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Our antiquated electricity grid cannot sustain the uncontrolled proliferation of data centres

The government must introduce a moratorium on the construction of new data centres if it wants to reach its emission reduction targets, according to Social Democrats Climate Spokesperson Jennifer Whitmore.

“The growth of data centres in Ireland, and the consequent increased demand on the national grid, has been unprecedented in recent years. In the last four years alone, the increase in demand has been equivalent to the addition of 140,000 homes each year to the power supply.

“The energy regulator, the Commission for Regulation of Utilities (CRU), has already warned that consumers could face rolling blackouts later this year. At the weekend, we learned that the CRU has recommended postponing the permanent retirement of coal generators at Moneypoint beyond 2025 due to the inability of the national grid to sustain increased demand.

“Following the publication of yesterday’s stark IPCC report on climate change, Environment Minister Eamon Ryan said the first thing we need to do is stop using fossil fuels. But, there is now a danger that, under his watch, coal burning generators at Moneypoint could be retained after they were due to be decommissioned. This would clearly make achieving our emissions targets almost impossible.

“Our antiquated electricity grid cannot sustain the uncontrolled proliferation of data centres. Eigrid has already warned that it has so many new applications from data centres, seeking electricity connection, that supplying them would amount to 70pc of national power use. This is unsustainable.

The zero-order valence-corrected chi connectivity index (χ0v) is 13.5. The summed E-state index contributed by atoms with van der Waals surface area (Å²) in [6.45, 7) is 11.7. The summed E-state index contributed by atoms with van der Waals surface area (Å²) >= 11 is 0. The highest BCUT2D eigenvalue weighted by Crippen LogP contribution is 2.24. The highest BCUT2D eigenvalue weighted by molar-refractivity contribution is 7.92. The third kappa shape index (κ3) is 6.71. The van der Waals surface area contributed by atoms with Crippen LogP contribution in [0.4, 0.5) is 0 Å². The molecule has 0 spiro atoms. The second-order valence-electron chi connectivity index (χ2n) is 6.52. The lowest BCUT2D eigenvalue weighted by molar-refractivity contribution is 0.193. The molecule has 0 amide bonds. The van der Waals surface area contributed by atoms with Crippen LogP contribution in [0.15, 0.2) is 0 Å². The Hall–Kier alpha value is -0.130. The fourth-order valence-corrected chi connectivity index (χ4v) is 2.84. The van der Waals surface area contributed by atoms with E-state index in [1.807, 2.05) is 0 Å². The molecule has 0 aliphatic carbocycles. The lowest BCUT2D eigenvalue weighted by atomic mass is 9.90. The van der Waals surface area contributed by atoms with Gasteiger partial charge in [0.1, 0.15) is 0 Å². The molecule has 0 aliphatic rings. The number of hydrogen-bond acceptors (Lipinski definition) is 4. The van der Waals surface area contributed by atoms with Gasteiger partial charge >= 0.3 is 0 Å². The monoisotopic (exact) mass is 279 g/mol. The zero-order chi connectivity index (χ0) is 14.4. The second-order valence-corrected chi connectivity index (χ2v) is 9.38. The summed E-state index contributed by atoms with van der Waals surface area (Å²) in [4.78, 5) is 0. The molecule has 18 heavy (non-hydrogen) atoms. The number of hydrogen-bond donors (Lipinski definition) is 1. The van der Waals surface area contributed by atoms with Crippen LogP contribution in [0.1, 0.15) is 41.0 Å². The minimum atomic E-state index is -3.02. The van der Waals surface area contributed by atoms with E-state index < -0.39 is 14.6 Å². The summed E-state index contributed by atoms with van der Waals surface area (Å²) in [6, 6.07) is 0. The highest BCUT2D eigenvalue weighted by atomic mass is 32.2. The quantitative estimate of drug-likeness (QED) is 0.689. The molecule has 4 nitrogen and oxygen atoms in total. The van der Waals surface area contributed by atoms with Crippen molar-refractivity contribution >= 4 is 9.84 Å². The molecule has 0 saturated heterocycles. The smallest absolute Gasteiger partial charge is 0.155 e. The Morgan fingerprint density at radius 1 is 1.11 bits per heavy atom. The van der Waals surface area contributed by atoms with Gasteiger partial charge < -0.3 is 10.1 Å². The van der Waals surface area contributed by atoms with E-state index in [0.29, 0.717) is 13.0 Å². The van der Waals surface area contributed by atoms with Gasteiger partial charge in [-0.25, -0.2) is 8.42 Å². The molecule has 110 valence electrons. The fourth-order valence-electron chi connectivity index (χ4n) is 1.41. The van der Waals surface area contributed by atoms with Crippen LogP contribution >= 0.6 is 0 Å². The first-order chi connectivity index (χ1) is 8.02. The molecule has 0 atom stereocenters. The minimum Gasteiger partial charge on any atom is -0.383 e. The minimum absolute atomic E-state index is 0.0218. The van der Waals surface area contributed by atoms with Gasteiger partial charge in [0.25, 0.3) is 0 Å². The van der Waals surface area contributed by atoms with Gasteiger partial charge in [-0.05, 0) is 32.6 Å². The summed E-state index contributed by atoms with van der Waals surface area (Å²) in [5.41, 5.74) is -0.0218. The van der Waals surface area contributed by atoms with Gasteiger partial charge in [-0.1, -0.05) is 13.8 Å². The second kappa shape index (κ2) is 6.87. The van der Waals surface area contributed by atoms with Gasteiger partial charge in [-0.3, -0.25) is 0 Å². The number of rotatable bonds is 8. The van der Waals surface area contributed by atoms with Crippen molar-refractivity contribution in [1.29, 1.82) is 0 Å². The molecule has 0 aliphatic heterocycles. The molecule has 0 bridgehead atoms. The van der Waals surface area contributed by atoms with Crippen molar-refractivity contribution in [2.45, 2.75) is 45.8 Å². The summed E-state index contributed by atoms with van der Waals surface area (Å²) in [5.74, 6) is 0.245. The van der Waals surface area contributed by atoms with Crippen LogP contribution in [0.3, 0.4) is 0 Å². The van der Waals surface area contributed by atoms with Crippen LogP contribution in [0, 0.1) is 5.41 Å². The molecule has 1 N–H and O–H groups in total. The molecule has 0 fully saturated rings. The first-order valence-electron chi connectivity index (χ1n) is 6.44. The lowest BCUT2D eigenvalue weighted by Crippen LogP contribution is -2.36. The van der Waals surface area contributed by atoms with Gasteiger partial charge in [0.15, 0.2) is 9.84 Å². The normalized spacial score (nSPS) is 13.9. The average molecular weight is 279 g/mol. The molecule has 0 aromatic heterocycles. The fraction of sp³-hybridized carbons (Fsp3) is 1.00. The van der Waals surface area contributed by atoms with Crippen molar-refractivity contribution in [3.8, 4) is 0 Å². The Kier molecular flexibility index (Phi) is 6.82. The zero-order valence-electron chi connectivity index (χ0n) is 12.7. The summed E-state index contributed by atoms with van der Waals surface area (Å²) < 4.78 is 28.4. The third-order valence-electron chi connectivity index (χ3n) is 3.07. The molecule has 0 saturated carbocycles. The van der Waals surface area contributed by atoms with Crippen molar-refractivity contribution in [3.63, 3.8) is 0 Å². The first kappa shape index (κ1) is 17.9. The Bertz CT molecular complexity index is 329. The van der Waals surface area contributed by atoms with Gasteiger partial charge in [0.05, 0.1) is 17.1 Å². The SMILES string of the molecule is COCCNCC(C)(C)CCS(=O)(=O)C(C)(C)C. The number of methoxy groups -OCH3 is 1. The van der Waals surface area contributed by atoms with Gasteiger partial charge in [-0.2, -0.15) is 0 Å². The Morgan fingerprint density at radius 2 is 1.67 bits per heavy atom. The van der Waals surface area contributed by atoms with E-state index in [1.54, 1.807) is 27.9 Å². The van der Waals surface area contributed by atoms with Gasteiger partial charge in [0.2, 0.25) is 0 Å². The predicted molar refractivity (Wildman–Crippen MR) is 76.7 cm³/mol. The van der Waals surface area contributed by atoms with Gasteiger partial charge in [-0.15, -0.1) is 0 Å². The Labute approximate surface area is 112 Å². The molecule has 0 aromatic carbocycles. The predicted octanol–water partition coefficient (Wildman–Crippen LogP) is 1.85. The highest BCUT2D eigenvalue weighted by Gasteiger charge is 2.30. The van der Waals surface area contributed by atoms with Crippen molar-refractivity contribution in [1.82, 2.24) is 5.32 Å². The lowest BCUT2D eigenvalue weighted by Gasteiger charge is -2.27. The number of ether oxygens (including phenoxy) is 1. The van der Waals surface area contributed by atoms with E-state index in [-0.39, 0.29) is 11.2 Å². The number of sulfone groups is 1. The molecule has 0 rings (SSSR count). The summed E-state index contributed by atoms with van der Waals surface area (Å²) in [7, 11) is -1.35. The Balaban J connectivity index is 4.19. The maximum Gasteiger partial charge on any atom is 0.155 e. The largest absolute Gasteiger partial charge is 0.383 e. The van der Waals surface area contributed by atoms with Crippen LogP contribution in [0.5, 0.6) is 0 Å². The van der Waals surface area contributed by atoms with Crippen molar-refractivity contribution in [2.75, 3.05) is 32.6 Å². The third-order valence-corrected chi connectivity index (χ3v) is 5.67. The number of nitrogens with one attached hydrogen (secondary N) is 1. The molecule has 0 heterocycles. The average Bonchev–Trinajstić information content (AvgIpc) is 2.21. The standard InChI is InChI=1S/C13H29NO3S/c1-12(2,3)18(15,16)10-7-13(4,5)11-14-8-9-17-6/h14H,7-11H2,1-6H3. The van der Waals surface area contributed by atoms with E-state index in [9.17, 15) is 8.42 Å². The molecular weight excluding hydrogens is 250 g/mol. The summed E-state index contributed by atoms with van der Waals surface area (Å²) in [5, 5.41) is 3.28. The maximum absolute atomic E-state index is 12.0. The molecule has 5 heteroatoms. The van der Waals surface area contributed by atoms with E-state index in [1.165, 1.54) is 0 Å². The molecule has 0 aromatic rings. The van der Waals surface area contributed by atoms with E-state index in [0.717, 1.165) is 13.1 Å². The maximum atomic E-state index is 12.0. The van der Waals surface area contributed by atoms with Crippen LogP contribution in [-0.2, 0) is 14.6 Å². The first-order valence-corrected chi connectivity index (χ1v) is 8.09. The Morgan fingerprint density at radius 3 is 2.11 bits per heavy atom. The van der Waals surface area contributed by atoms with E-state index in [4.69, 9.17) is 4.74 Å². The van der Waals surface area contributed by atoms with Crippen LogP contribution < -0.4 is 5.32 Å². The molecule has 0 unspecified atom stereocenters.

“Minister Ryan has conceded that we are in the midst of an emergency situation as regards the security of our immediate energy supply this winter. However, the emergency extends much further than that, and has implications for our ability to meet our climate change targets unless the growth of data centres is not curbed.

“The government must introduce an immediate moratorium on the construction of data centres until it investigates the ability of the national grid to sustain new connections into the future. We know we have a limited time to tackle climate change and the government has said it has ambitious climate action targets. Its blithe attitude to the threat posed by data centres suggests otherwise.”

10 August, 2021


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